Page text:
ELECTIONS

US Rep. Stephen Lynch said President-elect Donald Trump successfully sold himself as the “hero of the American worker” while Hillary Clinton and Democrats were talking about “which bathroom to use” and “free-range chicken.” (Keller@Large)

Former Lawrence mayor William Lantigua confirms he is planning to return from the Dominican Republic to challenge Mayor Daniel Rivera. Lantigua, 61, has a 6-month-old baby girl with a 24-year-old woman he plans to marry in 2017. The baby is his fifth child and the woman would be his fourth wife. (Eagle-Tribune)

It’s time to stop elected presidents using the antiquated Electoral College, says Stonehill College political science professor Peter Ubertaccio, who says a fix is possible without even amending the Constitution. (CommonWealth)

Though they’re not all thrilled with every move he’s made, conservative Republicans in the state are generally rallying around Gov. Charlie Baker’s reelection in two years (not that he’s formally said he’s running or anything). (Boston Herald)

BUSINESS/ECONOMY

An investor in a development project in downtown Quincy is tearing down a building it owns and n the center to put in a drive-thru ATM. (Patriot Ledger)

EDUCATION

Remember the two Babson College students who allegedly drove around the Wellesley College campus shouting racist and homophobic rants? It turns out they may have only shouted their support for Donald Trump; an attorney representing one of the students is threatening a defamation lawsuit. (Boston Herald)

Enrollment at Massachusetts public colleges and universities is down for the third straight year. (Telegram & Gazette)

Milton police and Curry College officials are investigating a spike in hate-filled messages and symbols left around the campus in recent months directed at racial and religious minorities, women, and gay people. (Patriot Ledger)

HEALTH/HEALTH CARE

Urgent care clinics are gaining traction in Massachusetts. (Salem News)

Dr. Kami Phillips, the board chair of the Massachusetts Academy of Family Physicians, says the Bay State is a primary care doctor desert. (CommonWealth)

TRANSPORTATION

James Aloisi and Elon Levy debunk the Track 61 plan. (CommonWealth)

Performance by commuter rail operator Keolis has gotten worse, not better, with far more trains cancelled this fall than last fall. (Boston Globe)

ENERGY/ENVIRONMENT

Federal regulators are looking at how they are managing the catch quota for halibut — which they have labeled as “overfished” but commercial fishermen say have rebounded — after landings of the flat fish last year were the highest since 1972. (Standard-Times)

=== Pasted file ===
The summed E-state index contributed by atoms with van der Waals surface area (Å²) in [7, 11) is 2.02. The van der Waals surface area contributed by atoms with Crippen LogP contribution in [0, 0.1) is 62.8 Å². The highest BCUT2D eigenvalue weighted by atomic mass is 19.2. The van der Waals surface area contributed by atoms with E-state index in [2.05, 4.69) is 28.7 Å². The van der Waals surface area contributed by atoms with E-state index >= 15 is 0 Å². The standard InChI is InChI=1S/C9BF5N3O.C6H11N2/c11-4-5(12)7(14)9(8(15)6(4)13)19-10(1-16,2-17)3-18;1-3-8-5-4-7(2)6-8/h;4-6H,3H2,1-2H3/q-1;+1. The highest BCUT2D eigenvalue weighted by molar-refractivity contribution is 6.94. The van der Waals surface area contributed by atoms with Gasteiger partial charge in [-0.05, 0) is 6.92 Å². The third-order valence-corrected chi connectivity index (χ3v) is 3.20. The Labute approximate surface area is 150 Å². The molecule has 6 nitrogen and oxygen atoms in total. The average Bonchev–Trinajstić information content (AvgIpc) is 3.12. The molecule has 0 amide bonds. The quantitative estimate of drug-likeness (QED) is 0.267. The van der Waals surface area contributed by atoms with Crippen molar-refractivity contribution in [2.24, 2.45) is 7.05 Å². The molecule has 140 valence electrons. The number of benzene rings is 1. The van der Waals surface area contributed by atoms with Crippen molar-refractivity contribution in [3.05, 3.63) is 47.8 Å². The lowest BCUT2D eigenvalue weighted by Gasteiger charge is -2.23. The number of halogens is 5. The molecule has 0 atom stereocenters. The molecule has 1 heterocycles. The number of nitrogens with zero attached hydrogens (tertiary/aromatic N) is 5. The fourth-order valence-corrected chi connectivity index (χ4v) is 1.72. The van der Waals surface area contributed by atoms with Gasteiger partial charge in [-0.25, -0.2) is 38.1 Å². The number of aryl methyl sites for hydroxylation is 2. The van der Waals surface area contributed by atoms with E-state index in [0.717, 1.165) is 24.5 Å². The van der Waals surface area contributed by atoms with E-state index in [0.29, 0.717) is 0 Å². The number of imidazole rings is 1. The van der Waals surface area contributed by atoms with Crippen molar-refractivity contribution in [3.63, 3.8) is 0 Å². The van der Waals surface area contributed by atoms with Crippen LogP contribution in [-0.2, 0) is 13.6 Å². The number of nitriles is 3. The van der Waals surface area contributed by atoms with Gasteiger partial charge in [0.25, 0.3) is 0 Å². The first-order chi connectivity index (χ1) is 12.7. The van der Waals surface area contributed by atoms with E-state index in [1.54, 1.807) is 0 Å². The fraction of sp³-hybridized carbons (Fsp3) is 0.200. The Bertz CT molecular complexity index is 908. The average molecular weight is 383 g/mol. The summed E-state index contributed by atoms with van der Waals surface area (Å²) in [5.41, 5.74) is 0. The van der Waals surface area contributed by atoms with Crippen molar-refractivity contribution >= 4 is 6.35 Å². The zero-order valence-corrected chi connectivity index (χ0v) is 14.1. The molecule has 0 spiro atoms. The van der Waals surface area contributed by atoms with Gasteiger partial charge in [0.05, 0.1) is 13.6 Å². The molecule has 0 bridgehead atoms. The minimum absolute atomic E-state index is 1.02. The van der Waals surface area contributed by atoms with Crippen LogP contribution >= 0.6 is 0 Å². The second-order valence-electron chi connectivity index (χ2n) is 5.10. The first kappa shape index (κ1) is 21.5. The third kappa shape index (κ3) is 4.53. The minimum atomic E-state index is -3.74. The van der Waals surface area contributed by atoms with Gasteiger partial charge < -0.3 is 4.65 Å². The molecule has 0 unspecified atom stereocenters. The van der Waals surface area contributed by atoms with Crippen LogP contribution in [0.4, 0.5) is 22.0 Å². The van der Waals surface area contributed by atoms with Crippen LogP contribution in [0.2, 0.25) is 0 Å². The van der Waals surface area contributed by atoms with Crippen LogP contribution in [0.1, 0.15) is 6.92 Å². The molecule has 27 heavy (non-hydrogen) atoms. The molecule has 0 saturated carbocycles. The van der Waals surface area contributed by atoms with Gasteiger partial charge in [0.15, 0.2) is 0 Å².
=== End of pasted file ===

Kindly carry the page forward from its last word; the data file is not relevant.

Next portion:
A tagging study to determine the number of gray seals around Cape Cod could cost as much as a half-million dollars but is unlikely to take place because of the low-priority of such a census due to the seals’ population rebound from near extinction. (Cape Cod Times)

CRIMINAL JUSTICE/COURTS

An investigator hired by the town of Shirley finds credible evidence that Sgt. Alfreda Cromwell was discriminated against several times, despite claims to the contrary by Police Chief Thomas Goulden. (Lowell Sun)

A 2004 law gives those wrongfully convicted of crimes in the state the right to collect damages up to $500,000, but the case of a former Framingham man, convicted of rape when he was 20 years old in 1983, shows the difficulty of prevailing. (The Eye)

Prosecutors will recommend six months of house arrest when a former Teamsters leader is sentenced on Thursday in federal court for his role in strong-arming a production crew filming an episode of Top Chef. (Boston Herald)

The state Appeals Court rejected a motion by a 21-year-old Braintree woman to dismiss a suit by a man convicted of raping her when she was 14. The man is seeking visitation rights for the daughter conceived by the rape. (The Enterprise)

A New York Times analysis of diversion programs in 37 states finds a wide disparity in application with one frequent recurring theme: Those with money usually avoid jail and have their records expunged while indigent defendants often face prosecution.